A 1% AEP flood event (often referred to as the 100-year flood) is the flood that has a 1% probability of occurring in any given year. If you have experienced a 1% AEP flood event, it is still quite possible for you to experience another event of similar magnitude within your lifetime, as large flood events do occur randomly. Some parts of Australia have received two or three 1% AEP flood events within a few years of one another. On average, if you live to be 70 years old, you have a better than even chance of experiencing a 1% AEP flood event.
What is a Flood Study?
A flood study is a comprehensive technical investigation of flood behaviour. It defines the nature of flood risk by providing information on the extent, level and velocity of floodwaters.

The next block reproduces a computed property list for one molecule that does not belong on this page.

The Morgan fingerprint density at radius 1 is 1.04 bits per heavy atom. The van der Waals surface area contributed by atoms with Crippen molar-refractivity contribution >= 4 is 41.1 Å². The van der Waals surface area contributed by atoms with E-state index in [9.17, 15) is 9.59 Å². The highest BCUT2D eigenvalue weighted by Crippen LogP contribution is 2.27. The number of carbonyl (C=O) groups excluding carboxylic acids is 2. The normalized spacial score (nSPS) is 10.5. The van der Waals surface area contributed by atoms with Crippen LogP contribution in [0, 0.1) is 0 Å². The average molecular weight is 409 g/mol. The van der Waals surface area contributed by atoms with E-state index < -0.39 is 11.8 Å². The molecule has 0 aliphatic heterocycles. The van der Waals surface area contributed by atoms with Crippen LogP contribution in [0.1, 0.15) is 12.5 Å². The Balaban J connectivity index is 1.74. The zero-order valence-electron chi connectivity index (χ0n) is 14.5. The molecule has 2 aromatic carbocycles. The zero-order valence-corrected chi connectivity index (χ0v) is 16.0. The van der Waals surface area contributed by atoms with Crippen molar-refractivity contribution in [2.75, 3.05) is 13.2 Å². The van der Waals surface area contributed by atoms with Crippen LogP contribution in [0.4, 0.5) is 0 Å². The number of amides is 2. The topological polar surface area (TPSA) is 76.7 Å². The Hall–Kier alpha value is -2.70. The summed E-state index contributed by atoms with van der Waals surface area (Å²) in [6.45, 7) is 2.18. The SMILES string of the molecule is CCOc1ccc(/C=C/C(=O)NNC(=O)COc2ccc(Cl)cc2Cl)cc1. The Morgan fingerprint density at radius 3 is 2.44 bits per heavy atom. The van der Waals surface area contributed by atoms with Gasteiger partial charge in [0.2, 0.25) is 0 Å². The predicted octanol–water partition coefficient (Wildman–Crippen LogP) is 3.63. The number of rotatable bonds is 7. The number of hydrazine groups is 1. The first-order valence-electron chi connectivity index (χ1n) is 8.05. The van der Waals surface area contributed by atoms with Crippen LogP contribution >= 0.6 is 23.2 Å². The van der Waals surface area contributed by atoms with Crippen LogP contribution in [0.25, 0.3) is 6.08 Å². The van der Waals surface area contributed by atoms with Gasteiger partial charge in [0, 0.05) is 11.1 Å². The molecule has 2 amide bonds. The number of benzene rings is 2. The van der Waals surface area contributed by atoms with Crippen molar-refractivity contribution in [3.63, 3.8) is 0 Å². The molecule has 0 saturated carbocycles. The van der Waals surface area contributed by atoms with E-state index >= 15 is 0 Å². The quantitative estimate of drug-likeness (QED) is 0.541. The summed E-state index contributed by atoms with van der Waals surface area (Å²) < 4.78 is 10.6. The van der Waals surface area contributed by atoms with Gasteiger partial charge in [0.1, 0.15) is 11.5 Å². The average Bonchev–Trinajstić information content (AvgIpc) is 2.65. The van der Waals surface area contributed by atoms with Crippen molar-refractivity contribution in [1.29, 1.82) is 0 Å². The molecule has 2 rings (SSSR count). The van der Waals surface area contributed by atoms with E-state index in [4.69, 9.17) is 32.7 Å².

What does Australian Height Datum mean (AHD)?
Australian Height Datum is a reference of the elevation of any object or point above mean sea level, which is taken as 0m AHD. All flood levels, floor levels and ground levels are given in meters AHD.
How can I get detailed flood information for my property?
In 2005 the New South Wales Government put forward the updated Floodplain Development Manual which outlined the required method for councils to manage flood liable land. A key objective in this manual is to undertake flood studies for appropriate catchments to provide detailed information on flood behaviour.